Go to main content

Published on:

Updated on:

Zucchini Chips

Makes: 6 servings

Total carbohydrates: 3 grams per serving

Hands-on time: 30 minutes

Total time: 1 hour 30 minutes 

Nobody ever says this about zucchini, but bigger is actually better here, since these are like Shrinky Dinks in the oven. You can season them however you like once they’re baked: a sprinkle of curry powder, a shake of cheese powder, a dash of smoked paprika. But we love them plain, too. There’s something about the shrinking process that concentrates all of their sweetness. Maybe you didn’t even know that zucchini had any sweetness to begin with! Now you will.


2 large or 3 medium-sized zucchini

1 teaspoon kosher salt (or ½ teaspoon table salt)

Olive oil spray (or olive oil and a brush)

Optional seasonings (see above)


  1. Heat the oven to 235 degrees Fahrenheit.

  2. Trim the ends off the zukes, then slice them very evenly and thinly—around 1/8th of an inch. This is so much easier using a mandoline slicer (this one is my favorite, and it isn’t too expensive) that I almost can’t recommend attempting it with a knife. But with some patience, you could totally do this.

  3. Put the zucchini slices in a bowl and toss with the salt (easiest using your hands).

  4. Line three baking sheets with paper towels, then lay out the zuke slices in a single even layer on each pan, then cover them with another layer of paper towels. Stack the baking sheets to press the zucchini a bit—you’re trying to blot out the extra moisture—and rearrange the baking sheets so that the top one gets pressed too (or put an empty baking sheet on top of that one). Leave them to sit for 5 or 10 minutes, which is the perfect amount of time to listen to a couple of songs and do some stretching (or to sit on the couch staring off into space).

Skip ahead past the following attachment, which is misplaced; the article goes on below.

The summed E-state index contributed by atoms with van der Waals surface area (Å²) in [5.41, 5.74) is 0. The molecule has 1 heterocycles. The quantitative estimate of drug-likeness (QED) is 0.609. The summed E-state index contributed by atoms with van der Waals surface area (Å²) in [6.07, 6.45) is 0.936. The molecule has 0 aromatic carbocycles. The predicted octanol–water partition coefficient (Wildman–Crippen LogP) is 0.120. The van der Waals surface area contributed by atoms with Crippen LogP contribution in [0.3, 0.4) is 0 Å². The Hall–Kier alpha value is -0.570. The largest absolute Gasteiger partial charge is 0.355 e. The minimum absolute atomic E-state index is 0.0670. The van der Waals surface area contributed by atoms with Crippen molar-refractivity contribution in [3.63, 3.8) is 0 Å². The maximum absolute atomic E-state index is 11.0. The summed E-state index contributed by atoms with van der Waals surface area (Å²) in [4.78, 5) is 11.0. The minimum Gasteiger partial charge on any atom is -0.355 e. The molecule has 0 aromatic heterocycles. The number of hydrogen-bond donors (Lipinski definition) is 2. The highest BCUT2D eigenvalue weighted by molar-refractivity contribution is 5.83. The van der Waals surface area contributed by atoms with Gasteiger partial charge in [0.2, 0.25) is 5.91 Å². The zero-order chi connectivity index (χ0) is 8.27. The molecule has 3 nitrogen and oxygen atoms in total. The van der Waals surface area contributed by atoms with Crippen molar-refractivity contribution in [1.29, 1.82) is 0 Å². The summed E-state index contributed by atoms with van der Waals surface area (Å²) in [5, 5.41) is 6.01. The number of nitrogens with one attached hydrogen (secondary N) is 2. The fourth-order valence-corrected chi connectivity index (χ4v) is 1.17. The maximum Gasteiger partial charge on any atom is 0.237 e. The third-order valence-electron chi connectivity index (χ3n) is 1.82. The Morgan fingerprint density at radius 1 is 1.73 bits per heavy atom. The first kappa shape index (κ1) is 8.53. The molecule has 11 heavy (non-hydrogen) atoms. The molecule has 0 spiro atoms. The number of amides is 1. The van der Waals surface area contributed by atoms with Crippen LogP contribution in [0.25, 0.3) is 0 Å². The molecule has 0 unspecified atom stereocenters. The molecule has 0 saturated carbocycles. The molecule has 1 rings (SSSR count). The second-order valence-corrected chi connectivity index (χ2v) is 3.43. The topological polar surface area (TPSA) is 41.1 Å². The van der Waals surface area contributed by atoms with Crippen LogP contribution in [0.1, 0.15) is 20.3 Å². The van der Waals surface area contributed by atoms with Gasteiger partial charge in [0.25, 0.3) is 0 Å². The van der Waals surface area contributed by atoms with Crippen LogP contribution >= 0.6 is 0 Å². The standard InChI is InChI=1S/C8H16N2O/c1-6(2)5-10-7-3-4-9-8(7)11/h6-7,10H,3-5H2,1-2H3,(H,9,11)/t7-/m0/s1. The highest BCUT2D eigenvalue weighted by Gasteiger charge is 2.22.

5. Pull the paper towels and zucchini slices off of the pans, line the pans with parchment paper, and spray the parchment paper with olive oil (or very lightly brush it with olive oil). Arrange the zukes back on the pans, spray or brush them very lightly with olive oil, and pop the pans in the oven.

  6. Bake the chips for 1 hour, and then evaluate them. Most of the chips should look evenly golden and feel dry and crisp. Remove these to cool on a rack, and return any chips that aren’t totally dry (including any with damp edges) to the oven for 5 or 10 minutes. Taste a chip and re-salt them if necessary and/or add any other seasonings you’re using. Cool, then store airtight – but you won’t, because you’ll eat them all.

About Catherine

Catherine loves to write about food and feeding people. In addition to her recipe and parenting blog Ben & Birdy (which has about 15,000 weekly readers), she edits the ChopChop series of mission-driven cooking magazines. This kids’ cooking magazine won the James Beard Publication of the Year award in 2013 – the first non-profit ever to win it – and a Parents’ Choice Gold Award. Her book "How to Be A Person" was published in 2020. She also helped develop Sprout, a WIC version of the magazine for families enrolled in the Special Supplemental Nutrition Program for Women, Infants, and Children (WIC), as well as Seasoned, their senior version. They distribute over a million magazines annually, through paid subscriptions, doctor’s offices, schools, and hospitals. Their mission started with obesity as its explicit focus – and has shifted, over the years, to a more holistic one, with health, happiness, and real food at its core. That’s the same vibe Catherine brings to the diaTribe column.

[Photo Credit: Catherine Newman]